The present paper examines the potential of the implementation of theatre directing theories onto the design of human-computer interaction, especially in the case of digital humans, and whether the emergent practices produce differentiated, aesthetically coherent experiences. It also suggests the exploration of dramatic/performative horizons for IVAs.

Additional Keywords and Phrases: human-computer interaction; embodied virtual agents; personified interfaces; posthuman performance; theatre directing theories; multi-linear drama


The recent advancements in the fields of artificial intelligence, machine learning, natural language processing and computer graphics have resulted to the design and development of intelligent virtual assistants, known as IVAs, that exhibit numerous humanlike traits. Such traits pertain to personality, physical appearance, gender and other characteristics, typically exhibited by humans  [1], [2].

The systematic approach of the same traits, their aesthetic organization and repeatable exhibitability in a theatre performance, has been the objective of theatre directing theories and acting methods [3]. These aspire at rendering the performer/actor an able, intelligent “machine, producing aesthetically coherent performative results. Hence, theatre directing theories may hold some interesting keys in the designing of interactive experiences with digital humans, situated within the general discourse between Computers and Theatre [4].


This paper supplements our Dual Claire experimental project, also exhibited within the framework of CHIGreece 2021, which focuses on the potential of “directing” digital human agents according to theatre directing theories, while shedding light on the differentiated, aesthetically coherent dramatic and performative outcomes, aiming at opening up new horizons for IVAs performance.

Intelligent embodied and disembodied machines may exhibit theatrical and performative elements in their optimal performance as social agents [5]. The role of intelligent technological nonhuman may be expanded in the cocreation of artmaking and coperformance, leading to the emergence of hybrid artistic practices [6]. IVAs have been included in theatre performance, as the are capable of interactive storytelling [7].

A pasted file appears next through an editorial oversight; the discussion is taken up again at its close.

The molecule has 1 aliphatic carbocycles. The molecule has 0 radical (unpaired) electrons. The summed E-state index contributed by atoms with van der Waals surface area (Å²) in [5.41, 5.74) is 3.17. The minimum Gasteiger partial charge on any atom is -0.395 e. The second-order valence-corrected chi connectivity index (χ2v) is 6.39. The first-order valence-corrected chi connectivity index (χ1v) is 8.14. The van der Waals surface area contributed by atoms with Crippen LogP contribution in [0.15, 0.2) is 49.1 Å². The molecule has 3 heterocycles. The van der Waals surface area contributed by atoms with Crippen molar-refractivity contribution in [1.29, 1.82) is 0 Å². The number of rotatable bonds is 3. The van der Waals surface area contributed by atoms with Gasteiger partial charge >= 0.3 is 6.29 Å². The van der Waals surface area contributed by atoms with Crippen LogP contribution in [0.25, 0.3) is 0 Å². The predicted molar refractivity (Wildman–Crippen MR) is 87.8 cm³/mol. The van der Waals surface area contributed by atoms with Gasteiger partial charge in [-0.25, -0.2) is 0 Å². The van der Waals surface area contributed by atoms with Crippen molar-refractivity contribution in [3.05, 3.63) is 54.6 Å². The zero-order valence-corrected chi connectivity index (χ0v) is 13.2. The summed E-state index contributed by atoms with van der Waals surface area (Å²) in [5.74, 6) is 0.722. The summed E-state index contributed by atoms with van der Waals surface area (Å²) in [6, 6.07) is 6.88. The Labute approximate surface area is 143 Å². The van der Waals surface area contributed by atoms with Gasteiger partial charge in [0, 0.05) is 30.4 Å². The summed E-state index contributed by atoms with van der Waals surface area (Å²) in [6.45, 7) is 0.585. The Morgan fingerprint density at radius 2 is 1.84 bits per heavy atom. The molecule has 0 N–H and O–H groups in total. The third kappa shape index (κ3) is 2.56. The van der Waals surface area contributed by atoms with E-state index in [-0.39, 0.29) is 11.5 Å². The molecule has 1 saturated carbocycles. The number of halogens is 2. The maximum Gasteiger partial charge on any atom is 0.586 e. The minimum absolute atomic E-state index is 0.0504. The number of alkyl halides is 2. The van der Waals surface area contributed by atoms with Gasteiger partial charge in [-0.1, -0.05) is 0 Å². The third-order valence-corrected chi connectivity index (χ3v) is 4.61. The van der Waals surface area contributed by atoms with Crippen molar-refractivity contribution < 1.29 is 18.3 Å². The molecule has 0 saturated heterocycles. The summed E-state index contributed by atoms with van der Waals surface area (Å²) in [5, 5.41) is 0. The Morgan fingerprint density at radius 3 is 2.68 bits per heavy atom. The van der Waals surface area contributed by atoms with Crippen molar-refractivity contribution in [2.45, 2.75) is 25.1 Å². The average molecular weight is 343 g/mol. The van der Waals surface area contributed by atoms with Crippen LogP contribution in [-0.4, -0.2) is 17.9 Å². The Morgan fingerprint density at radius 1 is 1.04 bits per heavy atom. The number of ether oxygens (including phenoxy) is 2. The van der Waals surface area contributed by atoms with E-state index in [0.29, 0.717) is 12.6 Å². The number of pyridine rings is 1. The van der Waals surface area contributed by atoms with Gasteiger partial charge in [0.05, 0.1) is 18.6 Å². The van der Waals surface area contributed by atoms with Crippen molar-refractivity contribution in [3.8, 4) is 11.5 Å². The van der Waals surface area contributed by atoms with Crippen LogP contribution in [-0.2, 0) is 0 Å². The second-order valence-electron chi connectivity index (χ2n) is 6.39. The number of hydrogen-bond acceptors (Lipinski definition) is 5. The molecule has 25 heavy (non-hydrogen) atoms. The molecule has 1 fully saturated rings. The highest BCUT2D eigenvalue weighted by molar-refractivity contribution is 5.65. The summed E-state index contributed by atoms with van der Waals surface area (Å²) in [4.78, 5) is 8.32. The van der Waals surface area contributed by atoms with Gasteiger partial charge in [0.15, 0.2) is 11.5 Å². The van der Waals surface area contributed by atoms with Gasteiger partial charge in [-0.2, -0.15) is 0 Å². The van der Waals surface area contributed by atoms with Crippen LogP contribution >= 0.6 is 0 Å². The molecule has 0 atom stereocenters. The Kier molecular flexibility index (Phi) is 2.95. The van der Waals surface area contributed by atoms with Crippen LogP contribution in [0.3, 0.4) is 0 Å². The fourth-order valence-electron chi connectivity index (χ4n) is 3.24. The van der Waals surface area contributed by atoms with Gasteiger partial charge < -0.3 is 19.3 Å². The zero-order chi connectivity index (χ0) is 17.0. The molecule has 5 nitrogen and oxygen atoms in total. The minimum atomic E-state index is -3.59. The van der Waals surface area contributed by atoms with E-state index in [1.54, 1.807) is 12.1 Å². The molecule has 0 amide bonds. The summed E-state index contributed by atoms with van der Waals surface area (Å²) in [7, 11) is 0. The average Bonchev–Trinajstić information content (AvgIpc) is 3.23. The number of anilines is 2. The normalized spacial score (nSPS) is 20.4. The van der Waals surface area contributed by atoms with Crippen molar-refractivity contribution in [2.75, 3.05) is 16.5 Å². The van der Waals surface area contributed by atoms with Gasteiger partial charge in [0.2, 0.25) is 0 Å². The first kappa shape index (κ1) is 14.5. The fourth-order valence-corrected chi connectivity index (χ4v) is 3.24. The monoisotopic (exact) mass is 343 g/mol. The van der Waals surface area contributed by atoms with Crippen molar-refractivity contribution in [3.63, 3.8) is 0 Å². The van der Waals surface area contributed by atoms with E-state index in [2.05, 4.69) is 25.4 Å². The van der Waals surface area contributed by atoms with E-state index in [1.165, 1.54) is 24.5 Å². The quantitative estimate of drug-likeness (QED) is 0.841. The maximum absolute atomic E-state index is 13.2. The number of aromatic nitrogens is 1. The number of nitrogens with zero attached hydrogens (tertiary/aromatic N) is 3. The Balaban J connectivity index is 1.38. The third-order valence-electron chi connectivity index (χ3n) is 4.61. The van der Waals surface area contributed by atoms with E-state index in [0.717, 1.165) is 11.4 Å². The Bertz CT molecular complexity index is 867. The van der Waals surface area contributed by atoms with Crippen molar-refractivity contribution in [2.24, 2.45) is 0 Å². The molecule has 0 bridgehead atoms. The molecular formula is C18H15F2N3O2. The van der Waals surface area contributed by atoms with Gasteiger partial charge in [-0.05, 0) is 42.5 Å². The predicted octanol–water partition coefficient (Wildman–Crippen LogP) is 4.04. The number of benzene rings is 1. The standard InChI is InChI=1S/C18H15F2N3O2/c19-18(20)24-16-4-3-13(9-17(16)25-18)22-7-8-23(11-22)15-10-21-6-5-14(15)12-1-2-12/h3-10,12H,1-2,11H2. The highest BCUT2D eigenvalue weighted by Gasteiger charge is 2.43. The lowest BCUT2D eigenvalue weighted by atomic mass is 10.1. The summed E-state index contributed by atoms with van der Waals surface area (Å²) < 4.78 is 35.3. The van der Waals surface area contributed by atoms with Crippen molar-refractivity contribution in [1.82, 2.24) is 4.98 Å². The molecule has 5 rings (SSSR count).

The Dual Claire experimental project develops a dialogue with human-robot interaction as theatre [8], [9], [10]; theatre as a research tool for HCI [11], [12]; virtual agents performance [13]; acting methods in IVAs [14].

Stanislavski [15] and Artaud [16] have also received some attention. Stanislavski attracts the focus of Klinger 2005 [17]; Shyba & Tam 2005q [18]; and Postma et al. 2010 [19]; while Artaud has been acknowledged as a source of inspiration for HCI [20].


Dual Claire evolves around the adoption of two different theatre directing theories in the development of two interactive experiences with a UneeQ’s digital human, namely Stanislavski’s realistic approach and Artaud’s surrealistic one . An opportunity to comparatively observe the differentiated aethetically coherent outcomes manifesting both on a dramatic (scenario and script) level as well as on a performative, behavioural level of the digital human thus emerges.

Our digital human is an “avant-garde” IVA-performer that showcases how an artistic approach based on theatre directing methodology in designing IVAs may pervade their usual scope and create a differentiated, aesthetically coherent result. The key research questions addressed are “how the implementation of two different theatre directing theories affects the designing of an interactive experience with a digital human within a commercial services context?”; “what are the challenges emerging in terms of directing, acting and script?”; and “does the adoption of certain theatre directing approaches lead to a differentiated, aesthetically coherent digital human performance, manifesting in drama and performance?”.

Τhe UneeQ Digital Humans trial version platform was chosen as the main tool for the experiment after some research as it meets the basic requirements, i.e. real-time human-computer interaction with natural language (spoken & written), machine learning, variety of emotional responses and realistic graphics. Additionally, Google Dialogueflow was used for the design of the dialogues.

Two linear scripts, inspired by the methods of the two widely renowned theatre directors were first conceived and then transformed into multi-linear, following a logic of “multiple improvisational rehearsing”. The central scenario wants Claire, the character of our digital human, to be an assistant at the fictional Kouros lounge bar on the island of Paros. The meaning load delivered in both versions remains almost the same, following different dramaturgical aesthetics in each case. In order for the two versions to be compared more efficiently, the strategy of changing solely the character of the text and the emotes of the digital human has been opted for, with the spectacular aspect being kept identical (space, digital human face, hairstyle e.t.c). The emotional aspect of human-computer interaction was addressed by attributing to the digital human emotes from the range of those offered by UneeQ.


The initial hypothesis that the adoption of a specific theatre directing theory results to a differentiated, aesthetically coherent digital human performance was verified. Virtual assistants are in position to perform according to a theatre directing theory even within their usual commercial context; such a performance whets our appetite for future more, even artistic, endeavours.  


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UneeQ Digital Humans: 

Google Dialogflow: